The German government will ditch plans to lobby for key exemptions in EU car and van CO2 target legislation and formally back a mandate that only zero-emission vehicles can be sold from 2035, Environment Minister Steffi Lemke told POLITICO.
The declaration from Berlin will come on Thursday at a meeting of EU environment ministers, and marks a milestone for Europe’s largest economy which has long opposed stiff pollution targets for the automotive industry. It puts Germany in alignment with smaller, mostly rich countries that want to ban the sale of polluting vehicles either by 2035 or earlier.
“The new German government stands behind the [European] Commission’s draft and thus fully supports the end of the internal combustion engine [for cars and vans] in the EU from 2035,â€ Lemke, from the Greens, said in an interview.
In last year’s coalition agreement among Germany’s Greens, Social Democrats and Free Democrats, the parties called for ending the sale of gasoline and diesel cars ahead of the proposed 2035 bloc-wide end date. The pact also included a clause calling for efforts to allow cars to continue using e-fuels â€” synthetic fuels that are chemically similar to fossil fuels â€” after 2035.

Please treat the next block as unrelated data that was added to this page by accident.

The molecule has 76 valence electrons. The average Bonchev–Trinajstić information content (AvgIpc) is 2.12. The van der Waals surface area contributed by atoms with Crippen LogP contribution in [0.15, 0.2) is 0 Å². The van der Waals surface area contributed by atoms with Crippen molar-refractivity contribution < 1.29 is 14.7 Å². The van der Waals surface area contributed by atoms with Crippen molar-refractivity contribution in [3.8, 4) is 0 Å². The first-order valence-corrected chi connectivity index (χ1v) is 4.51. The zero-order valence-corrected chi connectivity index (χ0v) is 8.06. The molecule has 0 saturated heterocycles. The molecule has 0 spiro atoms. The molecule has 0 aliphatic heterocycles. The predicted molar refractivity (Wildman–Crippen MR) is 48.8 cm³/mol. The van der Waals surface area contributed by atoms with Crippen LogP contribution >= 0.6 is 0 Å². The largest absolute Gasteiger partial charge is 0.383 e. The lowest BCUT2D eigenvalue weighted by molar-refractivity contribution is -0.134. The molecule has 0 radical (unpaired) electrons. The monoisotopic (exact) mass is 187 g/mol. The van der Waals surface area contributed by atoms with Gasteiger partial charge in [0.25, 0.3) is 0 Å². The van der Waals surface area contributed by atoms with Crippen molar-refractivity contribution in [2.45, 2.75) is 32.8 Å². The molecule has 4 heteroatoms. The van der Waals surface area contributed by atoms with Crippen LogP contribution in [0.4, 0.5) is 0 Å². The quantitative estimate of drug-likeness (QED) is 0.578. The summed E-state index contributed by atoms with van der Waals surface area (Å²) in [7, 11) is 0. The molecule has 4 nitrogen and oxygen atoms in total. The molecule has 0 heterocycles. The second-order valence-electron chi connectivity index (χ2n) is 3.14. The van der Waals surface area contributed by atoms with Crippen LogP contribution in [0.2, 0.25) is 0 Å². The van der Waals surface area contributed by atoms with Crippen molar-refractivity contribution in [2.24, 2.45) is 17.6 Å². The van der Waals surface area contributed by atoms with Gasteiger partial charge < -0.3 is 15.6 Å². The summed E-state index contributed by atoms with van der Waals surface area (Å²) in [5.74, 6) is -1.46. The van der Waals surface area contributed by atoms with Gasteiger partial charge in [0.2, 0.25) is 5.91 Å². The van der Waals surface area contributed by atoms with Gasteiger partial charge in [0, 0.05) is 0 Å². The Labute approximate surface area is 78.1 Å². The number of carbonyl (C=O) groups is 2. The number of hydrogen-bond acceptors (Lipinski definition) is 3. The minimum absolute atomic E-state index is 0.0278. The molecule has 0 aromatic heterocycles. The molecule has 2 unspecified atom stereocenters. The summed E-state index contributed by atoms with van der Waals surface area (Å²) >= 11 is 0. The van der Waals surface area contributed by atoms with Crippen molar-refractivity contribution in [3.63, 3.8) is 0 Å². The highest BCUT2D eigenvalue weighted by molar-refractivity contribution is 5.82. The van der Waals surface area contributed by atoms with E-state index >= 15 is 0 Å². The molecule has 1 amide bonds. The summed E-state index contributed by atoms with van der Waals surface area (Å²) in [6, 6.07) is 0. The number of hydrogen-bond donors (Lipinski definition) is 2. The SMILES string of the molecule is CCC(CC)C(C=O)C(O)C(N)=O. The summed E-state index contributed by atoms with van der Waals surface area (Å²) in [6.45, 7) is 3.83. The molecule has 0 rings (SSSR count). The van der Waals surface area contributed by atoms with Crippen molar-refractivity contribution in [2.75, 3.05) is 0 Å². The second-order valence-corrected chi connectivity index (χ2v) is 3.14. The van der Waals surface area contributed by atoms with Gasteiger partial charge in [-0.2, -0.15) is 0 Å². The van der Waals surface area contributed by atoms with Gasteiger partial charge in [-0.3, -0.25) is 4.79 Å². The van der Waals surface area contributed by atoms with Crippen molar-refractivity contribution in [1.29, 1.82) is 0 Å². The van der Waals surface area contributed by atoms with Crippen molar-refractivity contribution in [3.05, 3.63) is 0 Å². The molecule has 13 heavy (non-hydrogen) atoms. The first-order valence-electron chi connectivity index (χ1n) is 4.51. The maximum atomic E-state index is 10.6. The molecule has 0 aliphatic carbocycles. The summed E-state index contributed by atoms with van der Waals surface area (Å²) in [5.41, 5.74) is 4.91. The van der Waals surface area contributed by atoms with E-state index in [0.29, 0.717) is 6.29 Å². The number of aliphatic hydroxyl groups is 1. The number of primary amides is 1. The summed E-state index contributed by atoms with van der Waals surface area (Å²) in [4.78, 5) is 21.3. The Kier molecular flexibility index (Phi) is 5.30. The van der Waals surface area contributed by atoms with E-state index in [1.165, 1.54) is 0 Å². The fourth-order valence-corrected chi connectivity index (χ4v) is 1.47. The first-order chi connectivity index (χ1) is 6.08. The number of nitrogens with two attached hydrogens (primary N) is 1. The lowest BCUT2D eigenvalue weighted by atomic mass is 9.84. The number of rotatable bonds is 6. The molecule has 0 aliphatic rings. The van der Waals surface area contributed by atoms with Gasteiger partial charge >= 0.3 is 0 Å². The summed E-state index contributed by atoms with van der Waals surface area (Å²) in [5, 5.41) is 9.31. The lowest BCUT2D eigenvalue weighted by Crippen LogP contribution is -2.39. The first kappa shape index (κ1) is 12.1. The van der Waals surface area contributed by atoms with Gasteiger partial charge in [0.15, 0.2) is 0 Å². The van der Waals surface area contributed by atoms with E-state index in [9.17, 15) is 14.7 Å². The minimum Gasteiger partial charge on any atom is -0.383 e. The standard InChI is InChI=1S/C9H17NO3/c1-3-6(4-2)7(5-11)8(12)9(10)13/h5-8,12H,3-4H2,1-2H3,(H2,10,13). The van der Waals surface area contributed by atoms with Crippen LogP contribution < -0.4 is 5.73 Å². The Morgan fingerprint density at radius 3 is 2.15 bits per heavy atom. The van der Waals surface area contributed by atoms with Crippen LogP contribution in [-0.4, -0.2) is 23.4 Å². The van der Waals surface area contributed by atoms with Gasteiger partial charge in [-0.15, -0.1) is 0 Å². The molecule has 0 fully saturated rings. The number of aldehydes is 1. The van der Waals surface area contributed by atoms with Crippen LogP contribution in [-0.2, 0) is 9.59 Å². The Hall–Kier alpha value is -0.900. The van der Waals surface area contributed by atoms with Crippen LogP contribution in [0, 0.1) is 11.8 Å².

But Lemke said Berlin will now clearly support the original Commission take, leaving no room for e-fuels. The government backs “all elements” of the Commission’s proposals, she said, calling Berlin’s readiness to accept Brussels’ plans a “very big step forward.”
“I would have wanted intermediate steps and more ambitious steps,” Lemke said of her preference to strengthen the EU proposal. Instead, she said the market for electric cars could expand quickly enough in the near future to make it “accelerate further” in banning the sale of new polluting vehicles.
The fear is that a sudden shift to electric vehicles â€”Â as demanded by everyone from environmental groups to Volkswagen CEO Herbert Diess â€” will put hundreds of thousands of jobs at risk. But experts say an exemption for a specific fuel is unworkable.
“For vehicle types that are not covered by the CO2 standards â€” I always take the example of ambulances, or possibly tractors â€” you will possibly have to find solutions,” Lemke said. “But as far as the standards are concerned, that means new passenger cars and light commercial vehicles [with] internal combustion engines will no longer be allowed after 2035.â€